here. And this from the publisher's website:
A stunning historical fiction debut in the same vein as Robert Graves and Mary Renault...A consuming story of love, loss and redemption set in the classical world of Greece and Rome...This is a remarkable, beautifully written novel that explores political and philosophical questions that are timeless - democracy and tyranny, war and self-defence, right and duty - as well as questions of love, loyalty and betrayal.
No hyperbole there, then. Nevertheless, I've just bought a copy and will report back when I've read and inwardly digested.

The Uncertain Hour by Jesse Browner. This was published in May 2007 in the U.S. but not at all in the U.K. as far as I can tell. I just noticed it in the current issue of The Historical Novels Review. It doesn't seem to have been published in the UK. It's about T. Petronius Niger, the soldier, senator and courtier who became Nero's Arbiter of Elegance, eventually being ordered to fall on his sword for his trouble. In the novel he gives himself a rather elegant send-off (and a slow death) during a sumptuous banquet. Intriguing. Read an extract here. Apparently, there's lots of detail about the delectable grub on offer at the banquet, and it (hurrah!) passes the dormouse test (see Rules for Writing Historical Fiction set in Classical Times (Rule III)!

And after these literary heavyweights, how about some straightforward adventure:

Centurion by Simon Scarrow is the latest in the popular series about a pair of likely lads in the Roman Army in the first century AD. This episode finds our heroes, Macro and Cato, in the Middle East, where Rome is vying with Parthia for control of Palmyra which, if I remember, was on a vital trade route. The previous novels in the series have all been reissued in paperback with super new covers to match this one. Oh, and acording to the website, a Sharpe-style TV series of some of the books is in the offing. That should be good, if the script and production values are better than for some recent TV drama-docs, like the limp Spartacus that I dozed through the other night on BBC 2.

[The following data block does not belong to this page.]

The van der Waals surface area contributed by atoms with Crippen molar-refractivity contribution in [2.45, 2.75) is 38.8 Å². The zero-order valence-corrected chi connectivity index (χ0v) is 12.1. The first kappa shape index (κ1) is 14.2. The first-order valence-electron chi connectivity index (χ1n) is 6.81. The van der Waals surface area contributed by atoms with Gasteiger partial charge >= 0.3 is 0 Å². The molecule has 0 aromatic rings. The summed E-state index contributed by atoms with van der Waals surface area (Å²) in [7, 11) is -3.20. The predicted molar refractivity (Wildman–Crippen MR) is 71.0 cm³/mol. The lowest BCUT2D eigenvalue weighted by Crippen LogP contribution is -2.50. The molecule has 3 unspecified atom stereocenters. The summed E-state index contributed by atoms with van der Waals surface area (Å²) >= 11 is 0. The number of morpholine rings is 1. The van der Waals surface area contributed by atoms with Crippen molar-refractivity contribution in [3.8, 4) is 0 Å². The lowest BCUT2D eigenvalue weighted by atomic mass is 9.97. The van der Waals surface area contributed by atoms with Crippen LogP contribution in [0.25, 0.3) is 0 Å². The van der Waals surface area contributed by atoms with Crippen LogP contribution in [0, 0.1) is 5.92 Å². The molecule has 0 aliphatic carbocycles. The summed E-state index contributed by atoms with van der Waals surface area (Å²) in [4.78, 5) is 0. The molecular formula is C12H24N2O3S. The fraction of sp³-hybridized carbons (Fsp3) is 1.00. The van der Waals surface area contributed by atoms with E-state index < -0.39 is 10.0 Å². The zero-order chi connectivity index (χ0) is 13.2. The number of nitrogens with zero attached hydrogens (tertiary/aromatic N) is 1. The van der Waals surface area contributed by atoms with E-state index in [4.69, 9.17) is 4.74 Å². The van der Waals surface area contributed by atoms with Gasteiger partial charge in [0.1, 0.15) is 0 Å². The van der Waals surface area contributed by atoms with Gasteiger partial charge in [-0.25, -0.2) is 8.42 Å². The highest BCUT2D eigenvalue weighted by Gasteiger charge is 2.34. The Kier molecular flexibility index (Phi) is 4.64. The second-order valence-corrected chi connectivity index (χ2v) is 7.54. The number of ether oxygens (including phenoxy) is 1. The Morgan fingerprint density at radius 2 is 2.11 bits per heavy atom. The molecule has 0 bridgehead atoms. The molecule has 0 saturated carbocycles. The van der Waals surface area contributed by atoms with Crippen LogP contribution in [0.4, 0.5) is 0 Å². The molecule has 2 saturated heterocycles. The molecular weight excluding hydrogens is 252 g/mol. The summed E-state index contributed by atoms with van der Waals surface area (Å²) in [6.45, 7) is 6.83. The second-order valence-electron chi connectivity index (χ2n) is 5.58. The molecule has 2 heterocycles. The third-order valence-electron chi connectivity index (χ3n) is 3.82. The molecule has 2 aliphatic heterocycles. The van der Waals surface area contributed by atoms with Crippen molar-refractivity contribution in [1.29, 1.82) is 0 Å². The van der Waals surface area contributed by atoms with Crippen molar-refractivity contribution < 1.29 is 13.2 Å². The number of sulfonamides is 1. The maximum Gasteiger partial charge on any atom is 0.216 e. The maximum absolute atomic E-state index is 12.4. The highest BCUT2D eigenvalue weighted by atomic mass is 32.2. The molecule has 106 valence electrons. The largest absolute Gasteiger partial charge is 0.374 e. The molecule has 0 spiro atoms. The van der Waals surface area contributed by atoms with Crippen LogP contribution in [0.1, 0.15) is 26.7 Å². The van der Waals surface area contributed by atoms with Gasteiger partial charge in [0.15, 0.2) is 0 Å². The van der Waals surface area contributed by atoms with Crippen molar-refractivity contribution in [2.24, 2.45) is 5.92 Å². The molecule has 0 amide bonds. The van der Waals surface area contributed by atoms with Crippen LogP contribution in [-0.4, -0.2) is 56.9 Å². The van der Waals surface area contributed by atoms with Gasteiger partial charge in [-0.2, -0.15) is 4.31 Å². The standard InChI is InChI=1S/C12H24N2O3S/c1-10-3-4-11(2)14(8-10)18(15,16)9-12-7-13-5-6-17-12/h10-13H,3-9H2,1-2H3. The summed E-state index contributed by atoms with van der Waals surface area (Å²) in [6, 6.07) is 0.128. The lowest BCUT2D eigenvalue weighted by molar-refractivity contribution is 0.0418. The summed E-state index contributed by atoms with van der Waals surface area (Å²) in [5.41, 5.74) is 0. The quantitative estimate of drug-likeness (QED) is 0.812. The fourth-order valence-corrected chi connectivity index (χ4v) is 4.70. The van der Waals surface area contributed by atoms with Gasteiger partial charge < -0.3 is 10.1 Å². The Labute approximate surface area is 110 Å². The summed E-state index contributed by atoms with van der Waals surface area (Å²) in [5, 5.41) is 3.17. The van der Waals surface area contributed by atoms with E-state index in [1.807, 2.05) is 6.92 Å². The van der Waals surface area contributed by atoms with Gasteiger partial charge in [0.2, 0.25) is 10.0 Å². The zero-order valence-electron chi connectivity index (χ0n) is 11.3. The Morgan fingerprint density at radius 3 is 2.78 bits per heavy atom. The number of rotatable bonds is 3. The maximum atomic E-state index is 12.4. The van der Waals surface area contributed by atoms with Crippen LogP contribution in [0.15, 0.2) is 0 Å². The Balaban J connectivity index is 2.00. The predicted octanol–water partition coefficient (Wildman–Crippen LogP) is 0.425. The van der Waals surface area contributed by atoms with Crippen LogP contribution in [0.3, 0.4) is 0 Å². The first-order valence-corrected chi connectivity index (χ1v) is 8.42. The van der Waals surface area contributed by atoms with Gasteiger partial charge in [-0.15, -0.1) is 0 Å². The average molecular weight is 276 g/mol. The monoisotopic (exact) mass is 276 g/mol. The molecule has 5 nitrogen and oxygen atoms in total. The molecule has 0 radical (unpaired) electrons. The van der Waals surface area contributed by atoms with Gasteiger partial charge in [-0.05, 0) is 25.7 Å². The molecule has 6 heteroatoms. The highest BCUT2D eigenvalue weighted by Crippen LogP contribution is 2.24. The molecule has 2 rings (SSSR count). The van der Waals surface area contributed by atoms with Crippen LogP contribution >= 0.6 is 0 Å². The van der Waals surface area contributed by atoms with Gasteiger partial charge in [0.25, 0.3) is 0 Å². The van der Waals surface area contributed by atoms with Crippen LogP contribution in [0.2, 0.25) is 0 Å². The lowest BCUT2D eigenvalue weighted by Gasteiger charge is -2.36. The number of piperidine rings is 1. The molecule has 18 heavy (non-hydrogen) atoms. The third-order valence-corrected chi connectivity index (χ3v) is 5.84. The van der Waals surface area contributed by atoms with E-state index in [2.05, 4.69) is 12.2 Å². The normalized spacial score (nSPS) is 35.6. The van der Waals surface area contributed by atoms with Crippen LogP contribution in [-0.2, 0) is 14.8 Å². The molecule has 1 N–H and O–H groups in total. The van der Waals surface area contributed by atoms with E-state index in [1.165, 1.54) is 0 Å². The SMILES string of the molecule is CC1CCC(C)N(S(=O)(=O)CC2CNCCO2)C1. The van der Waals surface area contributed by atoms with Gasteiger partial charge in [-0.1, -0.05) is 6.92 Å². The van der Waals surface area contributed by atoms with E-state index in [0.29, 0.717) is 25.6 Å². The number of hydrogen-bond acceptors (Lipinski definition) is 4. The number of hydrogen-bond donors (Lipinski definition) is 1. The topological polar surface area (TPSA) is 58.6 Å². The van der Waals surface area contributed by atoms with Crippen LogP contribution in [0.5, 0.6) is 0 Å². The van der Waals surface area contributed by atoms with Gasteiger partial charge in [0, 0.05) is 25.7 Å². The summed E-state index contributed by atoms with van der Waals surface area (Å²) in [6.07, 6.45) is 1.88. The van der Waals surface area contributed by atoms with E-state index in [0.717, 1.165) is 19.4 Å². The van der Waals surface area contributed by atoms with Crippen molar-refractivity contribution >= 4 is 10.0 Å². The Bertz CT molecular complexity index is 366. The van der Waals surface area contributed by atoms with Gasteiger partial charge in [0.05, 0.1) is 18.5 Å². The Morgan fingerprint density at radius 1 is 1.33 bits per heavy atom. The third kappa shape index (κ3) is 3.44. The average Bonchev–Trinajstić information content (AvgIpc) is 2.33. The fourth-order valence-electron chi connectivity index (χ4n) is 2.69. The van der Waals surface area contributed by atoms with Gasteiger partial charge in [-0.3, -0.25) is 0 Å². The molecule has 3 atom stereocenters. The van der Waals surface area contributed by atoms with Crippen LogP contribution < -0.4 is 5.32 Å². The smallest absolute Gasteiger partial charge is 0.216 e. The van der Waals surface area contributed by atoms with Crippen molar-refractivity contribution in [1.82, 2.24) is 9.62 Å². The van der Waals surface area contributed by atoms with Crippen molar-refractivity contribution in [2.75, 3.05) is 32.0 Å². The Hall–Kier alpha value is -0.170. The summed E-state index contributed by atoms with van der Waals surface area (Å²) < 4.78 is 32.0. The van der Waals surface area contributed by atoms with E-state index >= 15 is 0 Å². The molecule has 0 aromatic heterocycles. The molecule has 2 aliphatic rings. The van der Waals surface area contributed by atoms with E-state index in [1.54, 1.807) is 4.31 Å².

Sword of Revenge by Jack Ludlow, out now, is the second in a trilogy set in the late Republic by an author better known as David Donachie of the historical seafaring adventures. The first novel was called Pillars of Rome and both are set in the years before Julius Caesar, during the tumultuous years of The Social Wars. Acording to the publisher's website, Pillars of Rome is a Kane and Abel-type story of two boys born on the same day, one rich, one poor. Sword of Revenge takes up with the next generation.

Funny, the sword on the front cover looks medieval to me. But what do I know?

However, if it's detectives you want, Rome can do those too:

Ruso and the Demented Doctor by R S Downie (US: Terra Incognita by Ruth Downie). I'm looking forward to getting my mitts on this, the second of a series. I loved the first, Ruso and the Disappearing Dancing Girls, which introduced Ruso, a world-weary army surgeon based in the legionary fortress of Deva (Chester) who turns reluctant detective when he treats a native girl left for dead. He's a bit of a Philippus Marlo, with a nice line in dry humour. There's an article by the author on her publisher's website and her blog/website is here.